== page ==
Automotive News reports General Motors may redesign the battery pack found in the Chevrolet Volt in response to an investigation by federal authorities. The National Highway Traffic Safety Administration discovered that in certain crash situations in which the Volt suffered a side impact, the battery pack could catch fire after sitting for several days. In response, GM has offered around 5,500 Volt customers a loaner vehicle until a solution to the issue can be determined. Now, CEO Dan Akerson has said that the battery pack may receive a redesign.

In addition, GM won't sell the Volt's European corporate cousin, the Opel Ampera, until the issue can be resolved. Akerson reiterated that the Volt is a safe car, pointing to the vehicle's excellent crash test ratings. Those buyers who have brought the Volt home have been plenty satisfied with the vehicle as well, with Consumer Reports reporting 93 percent of Volt owners would purchase the vehicle again.


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  • 71 Comments
      ojfltx
      • 3 Years Ago
      This is not helping GM. It is starting to give the impression there is something wrong with the Volt. Bad marketing.
        • 3 Years Ago
        @ojfltx
        [blocked]
        hevace
        • 3 Years Ago
        @ojfltx
        That's what faulty engineering needs, better marketing.
        hevace
        • 3 Years Ago
        @ojfltx
        That's what they need. Better marketing. Maybe they can pay for it with taxpayer money. Or maybe they can fire more engineers.
        Famsert
        • 3 Years Ago
        @ojfltx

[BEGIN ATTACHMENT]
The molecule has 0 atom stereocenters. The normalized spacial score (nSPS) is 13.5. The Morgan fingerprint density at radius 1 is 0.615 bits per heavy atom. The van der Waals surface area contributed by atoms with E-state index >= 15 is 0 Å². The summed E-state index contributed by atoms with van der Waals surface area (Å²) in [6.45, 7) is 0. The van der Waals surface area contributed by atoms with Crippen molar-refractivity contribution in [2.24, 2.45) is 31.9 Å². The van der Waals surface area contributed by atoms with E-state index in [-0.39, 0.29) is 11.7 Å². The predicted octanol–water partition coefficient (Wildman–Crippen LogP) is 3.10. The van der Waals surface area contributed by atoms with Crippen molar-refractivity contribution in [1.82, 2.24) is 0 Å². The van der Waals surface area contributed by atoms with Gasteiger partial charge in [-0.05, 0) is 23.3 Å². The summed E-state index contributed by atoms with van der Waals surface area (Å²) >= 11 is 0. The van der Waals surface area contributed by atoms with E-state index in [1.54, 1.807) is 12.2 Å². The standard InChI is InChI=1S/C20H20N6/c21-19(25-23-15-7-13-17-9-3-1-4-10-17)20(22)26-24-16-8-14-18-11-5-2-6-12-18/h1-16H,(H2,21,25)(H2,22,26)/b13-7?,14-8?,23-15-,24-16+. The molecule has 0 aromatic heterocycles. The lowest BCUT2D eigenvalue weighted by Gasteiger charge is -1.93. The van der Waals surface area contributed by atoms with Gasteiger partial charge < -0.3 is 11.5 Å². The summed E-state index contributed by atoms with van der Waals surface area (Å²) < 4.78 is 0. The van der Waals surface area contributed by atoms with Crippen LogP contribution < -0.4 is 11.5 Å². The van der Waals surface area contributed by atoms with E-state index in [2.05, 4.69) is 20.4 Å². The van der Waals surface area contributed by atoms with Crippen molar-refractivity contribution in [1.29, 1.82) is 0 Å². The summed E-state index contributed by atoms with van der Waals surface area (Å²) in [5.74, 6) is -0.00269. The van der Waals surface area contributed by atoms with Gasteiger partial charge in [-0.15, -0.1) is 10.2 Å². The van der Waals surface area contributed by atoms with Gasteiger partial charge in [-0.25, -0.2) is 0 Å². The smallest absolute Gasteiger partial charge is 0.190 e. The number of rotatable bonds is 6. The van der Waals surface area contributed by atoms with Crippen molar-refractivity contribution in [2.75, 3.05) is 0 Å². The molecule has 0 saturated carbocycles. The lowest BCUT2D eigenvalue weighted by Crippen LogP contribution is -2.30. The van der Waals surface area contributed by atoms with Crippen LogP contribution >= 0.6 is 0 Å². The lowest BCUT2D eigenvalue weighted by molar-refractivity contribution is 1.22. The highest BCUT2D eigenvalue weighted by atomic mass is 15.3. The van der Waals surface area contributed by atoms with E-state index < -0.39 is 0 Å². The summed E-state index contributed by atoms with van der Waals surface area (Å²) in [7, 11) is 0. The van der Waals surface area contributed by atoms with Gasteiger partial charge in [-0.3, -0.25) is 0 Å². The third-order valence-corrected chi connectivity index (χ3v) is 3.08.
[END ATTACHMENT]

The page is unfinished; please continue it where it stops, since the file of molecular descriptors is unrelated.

Really, the media forced them to announce they're going to redesign the battery after the NHTSA begins an investigation? LOL
          • 3 Years Ago
          @Famsert
          [blocked]
      Lemon
      • 3 Years Ago
      Reading the comment section makes me lose faith in humanity.
      Robert Ryan
      • 3 Years Ago
      I hope there is no unintended acceleration with the Volt. LOL It sounds like GM has found its loose floor mat. as well At least they are going to redesign the batteries to try and fix the issue.
      ammca66564
      • 3 Years Ago
      They're getting so far out ahead of this issue, I fear they're killing themselves in the public mind.
      Bill Burke
      • 3 Years Ago
      What a dog ! Poor GM, forced by the obama administration to build this thing, it is a failure by any measure. Except for sales to government agencies and to a few hundred clueless tree huggers, this thing is a big money loser and an example of the failure of our federal leaders to understand people and the free market. Redesign these losers instead and let this thing die ASAP..
        XJ Yamaha
        • 3 Years Ago
        @Bill Burke
        Your comment proves your an ignorant know-nothing.
        Lachmund
        • 3 Years Ago
        @Bill Burke
        god...never thought those stupid tea party supporters were REAL!!!
        A_Guy
        • 3 Years Ago
        @Bill Burke
        "On October ******2006****** the E-flex platform was selected for the new propulsion architecture and the name Volt was chosen by General Motors." Obama took office in 09. Math is hard.
        IBx27
        • 3 Years Ago
        @Bill Burke